Retailers and consumer products companies can innovate to solve the food industry’s sustainability challenges
Meeting the food needs of a constantly growing global population requires sustainable food production for both the planet and society.
To do this, the food industry needs to address multiple complex issues: greenhouse gas emissions and deforestation; employee safety and fair wages; consumer nutrition and health.
Recent shocks to our interconnected global food system remind us just how small our safety net is. These include climate change, Covid-19, and the conflict in Ukraine, among others.
Faster innovation and cross-value-chain collaboration are key to change. Bain & Company and the World Economic Forum (WEF), while building on earlier research into the impact of digital on food sustainability in nine different industries, researched areas of innovation capable of increasing the pace of change and jump-starting collaboration.
Four “investible themes” emerged. Each addresses important environmental, social and governance (ESG) externalities the food industry faces while also having the potential to earn an attractive return on time, energy, and money invested. All require collective action and a collaborative approach in order to scale.
Why we need to support farmers digitally
Farming needs to be more efficient and lower impact. Today, it is estimated by the Intergovernmental Panel on Climate Change (IPCC) that between 21% and 37% of global greenhouse gas emissions come from our food system, including how we grow our food.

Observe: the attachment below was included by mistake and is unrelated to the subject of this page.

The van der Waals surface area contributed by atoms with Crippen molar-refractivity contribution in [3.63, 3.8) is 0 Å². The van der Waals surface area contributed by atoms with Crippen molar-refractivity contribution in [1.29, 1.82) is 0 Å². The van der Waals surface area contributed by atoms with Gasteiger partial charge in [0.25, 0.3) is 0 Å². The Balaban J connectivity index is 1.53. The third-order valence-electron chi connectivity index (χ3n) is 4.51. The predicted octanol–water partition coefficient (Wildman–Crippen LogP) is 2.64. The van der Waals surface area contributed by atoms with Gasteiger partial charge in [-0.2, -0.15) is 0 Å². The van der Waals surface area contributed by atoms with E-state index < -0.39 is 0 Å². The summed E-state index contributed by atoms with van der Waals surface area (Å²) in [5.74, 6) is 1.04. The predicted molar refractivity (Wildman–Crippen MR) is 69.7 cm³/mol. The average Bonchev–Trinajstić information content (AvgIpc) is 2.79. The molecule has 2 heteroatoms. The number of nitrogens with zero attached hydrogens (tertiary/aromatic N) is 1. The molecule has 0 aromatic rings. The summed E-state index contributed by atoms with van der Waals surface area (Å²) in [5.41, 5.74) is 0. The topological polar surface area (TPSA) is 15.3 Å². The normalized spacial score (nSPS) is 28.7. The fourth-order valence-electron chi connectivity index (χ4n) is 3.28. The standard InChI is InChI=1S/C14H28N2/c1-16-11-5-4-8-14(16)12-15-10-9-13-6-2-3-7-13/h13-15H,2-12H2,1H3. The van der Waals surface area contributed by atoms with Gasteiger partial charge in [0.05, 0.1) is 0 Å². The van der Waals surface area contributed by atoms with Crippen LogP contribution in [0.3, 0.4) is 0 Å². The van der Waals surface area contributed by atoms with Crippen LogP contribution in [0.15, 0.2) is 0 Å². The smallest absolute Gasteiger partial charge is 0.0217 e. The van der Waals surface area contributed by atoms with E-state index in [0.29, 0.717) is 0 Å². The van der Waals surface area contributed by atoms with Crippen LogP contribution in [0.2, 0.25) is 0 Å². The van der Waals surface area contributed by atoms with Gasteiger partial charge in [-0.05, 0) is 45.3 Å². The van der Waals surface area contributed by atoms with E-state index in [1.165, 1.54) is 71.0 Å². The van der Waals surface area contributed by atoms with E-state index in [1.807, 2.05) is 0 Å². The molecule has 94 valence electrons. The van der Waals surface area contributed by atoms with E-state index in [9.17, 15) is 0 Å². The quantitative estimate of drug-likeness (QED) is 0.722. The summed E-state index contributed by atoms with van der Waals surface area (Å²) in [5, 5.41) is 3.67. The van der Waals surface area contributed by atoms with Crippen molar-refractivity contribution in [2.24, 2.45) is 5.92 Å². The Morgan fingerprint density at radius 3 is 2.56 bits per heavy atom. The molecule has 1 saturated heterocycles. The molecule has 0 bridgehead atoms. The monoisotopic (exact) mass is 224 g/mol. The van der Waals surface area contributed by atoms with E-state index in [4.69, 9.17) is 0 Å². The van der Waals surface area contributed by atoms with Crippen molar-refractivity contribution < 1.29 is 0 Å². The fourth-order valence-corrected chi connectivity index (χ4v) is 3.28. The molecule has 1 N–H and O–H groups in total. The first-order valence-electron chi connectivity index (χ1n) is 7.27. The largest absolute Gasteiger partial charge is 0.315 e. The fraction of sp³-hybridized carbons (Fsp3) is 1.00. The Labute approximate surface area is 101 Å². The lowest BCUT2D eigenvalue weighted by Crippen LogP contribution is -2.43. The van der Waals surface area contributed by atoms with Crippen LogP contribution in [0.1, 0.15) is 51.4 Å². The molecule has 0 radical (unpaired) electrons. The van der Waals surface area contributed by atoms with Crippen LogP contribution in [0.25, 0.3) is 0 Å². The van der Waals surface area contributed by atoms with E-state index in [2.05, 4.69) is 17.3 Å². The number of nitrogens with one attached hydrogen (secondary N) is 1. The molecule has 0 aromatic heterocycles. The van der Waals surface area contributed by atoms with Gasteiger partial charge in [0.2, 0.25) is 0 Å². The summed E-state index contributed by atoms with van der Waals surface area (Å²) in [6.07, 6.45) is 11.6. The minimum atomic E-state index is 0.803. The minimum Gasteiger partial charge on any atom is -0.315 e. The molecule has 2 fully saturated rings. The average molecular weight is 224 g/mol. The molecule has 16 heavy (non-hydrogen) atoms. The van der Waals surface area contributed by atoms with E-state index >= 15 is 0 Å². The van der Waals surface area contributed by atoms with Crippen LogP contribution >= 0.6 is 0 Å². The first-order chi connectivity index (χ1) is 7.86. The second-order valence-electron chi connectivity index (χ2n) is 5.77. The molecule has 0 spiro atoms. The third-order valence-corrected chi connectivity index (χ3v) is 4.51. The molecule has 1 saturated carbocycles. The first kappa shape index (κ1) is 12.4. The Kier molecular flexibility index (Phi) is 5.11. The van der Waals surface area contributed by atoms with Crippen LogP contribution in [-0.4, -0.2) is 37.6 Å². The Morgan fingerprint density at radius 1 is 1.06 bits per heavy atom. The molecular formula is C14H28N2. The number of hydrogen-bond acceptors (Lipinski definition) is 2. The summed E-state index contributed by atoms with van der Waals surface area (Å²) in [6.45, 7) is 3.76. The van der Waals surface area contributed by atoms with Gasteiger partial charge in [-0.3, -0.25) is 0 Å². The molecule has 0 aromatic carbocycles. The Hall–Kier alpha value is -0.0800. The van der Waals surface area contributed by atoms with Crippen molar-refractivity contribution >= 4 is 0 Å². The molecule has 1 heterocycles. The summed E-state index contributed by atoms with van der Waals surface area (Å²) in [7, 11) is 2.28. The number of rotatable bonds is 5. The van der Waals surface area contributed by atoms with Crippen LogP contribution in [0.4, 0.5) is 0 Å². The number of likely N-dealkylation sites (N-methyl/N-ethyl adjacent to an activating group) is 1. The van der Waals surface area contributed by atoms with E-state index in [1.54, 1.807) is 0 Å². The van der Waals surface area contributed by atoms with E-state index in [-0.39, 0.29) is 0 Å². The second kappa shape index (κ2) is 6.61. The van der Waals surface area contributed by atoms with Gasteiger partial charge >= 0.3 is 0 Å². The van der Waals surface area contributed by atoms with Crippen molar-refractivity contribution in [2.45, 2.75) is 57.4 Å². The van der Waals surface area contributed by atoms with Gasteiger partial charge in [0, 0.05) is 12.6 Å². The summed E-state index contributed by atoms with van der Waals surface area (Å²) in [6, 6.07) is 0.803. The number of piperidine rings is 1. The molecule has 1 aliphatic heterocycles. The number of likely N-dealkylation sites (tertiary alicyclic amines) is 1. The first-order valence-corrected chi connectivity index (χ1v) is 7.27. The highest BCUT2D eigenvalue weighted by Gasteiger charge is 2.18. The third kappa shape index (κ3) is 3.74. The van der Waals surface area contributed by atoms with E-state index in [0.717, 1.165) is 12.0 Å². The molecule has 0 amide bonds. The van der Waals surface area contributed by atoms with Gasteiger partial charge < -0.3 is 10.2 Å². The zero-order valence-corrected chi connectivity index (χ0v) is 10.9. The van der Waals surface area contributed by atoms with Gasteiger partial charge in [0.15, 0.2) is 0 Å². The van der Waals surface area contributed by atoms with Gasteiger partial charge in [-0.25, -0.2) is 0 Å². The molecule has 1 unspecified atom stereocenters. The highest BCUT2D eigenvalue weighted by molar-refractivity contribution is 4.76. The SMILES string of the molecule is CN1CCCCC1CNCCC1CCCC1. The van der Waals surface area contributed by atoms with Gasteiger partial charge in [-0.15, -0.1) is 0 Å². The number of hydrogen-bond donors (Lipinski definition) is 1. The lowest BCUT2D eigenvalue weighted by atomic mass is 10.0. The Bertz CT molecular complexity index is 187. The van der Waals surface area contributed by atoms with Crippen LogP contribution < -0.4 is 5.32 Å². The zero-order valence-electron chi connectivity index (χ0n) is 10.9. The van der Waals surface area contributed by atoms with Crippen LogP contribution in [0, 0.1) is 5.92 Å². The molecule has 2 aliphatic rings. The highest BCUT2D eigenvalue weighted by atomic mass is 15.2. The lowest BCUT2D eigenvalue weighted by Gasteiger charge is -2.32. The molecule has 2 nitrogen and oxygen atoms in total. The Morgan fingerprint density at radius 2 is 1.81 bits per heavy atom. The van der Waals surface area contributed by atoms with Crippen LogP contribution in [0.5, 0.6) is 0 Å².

Technology is available today to improve yields and reduce environmental impact, but it is not yet widely used, especially in developing markets. This is often due to a lack of funding or poor digital infrastructure. Investing in infrastructure—especially mobile connectivity networks—would help farmers utilize the digital technologies available.
Those farmers who lack the capital to invest in technologies need access to fair, reliable finance to ensure food sustainability. Financial institutions can, in turn, analyze sensor data and aerial imagery to ensure their investments are viable and reduce their risk by more accurately predicting potential losses. They can even alert farmers to that possibility ahead of time.
Creating farm-to-fork data transparency
Traceability across food system supply chains helps consumer goods companies meet customers’ demand for quality assurance about the products they buy and retailers’ desire to know the upstream inputs of the goods on their shelves.
Some 68% of executives surveyed by Bain said digital traceability is essential. But making the food value chain transparent, with its multiple stakeholders, is complicated. The industry has yet to agree on the fundamental data approach required to build such transparency.
While platforms are beginning to emerge for individual products like salmon and coffee, unified platforms covering many different products are unavailable. Such platforms could provide food authentication through new secure technology, lower the danger of unsafe food, make food recalls faster and more efficient, and foster trust between consumers and retailers, resulting in systems with better food sustainability.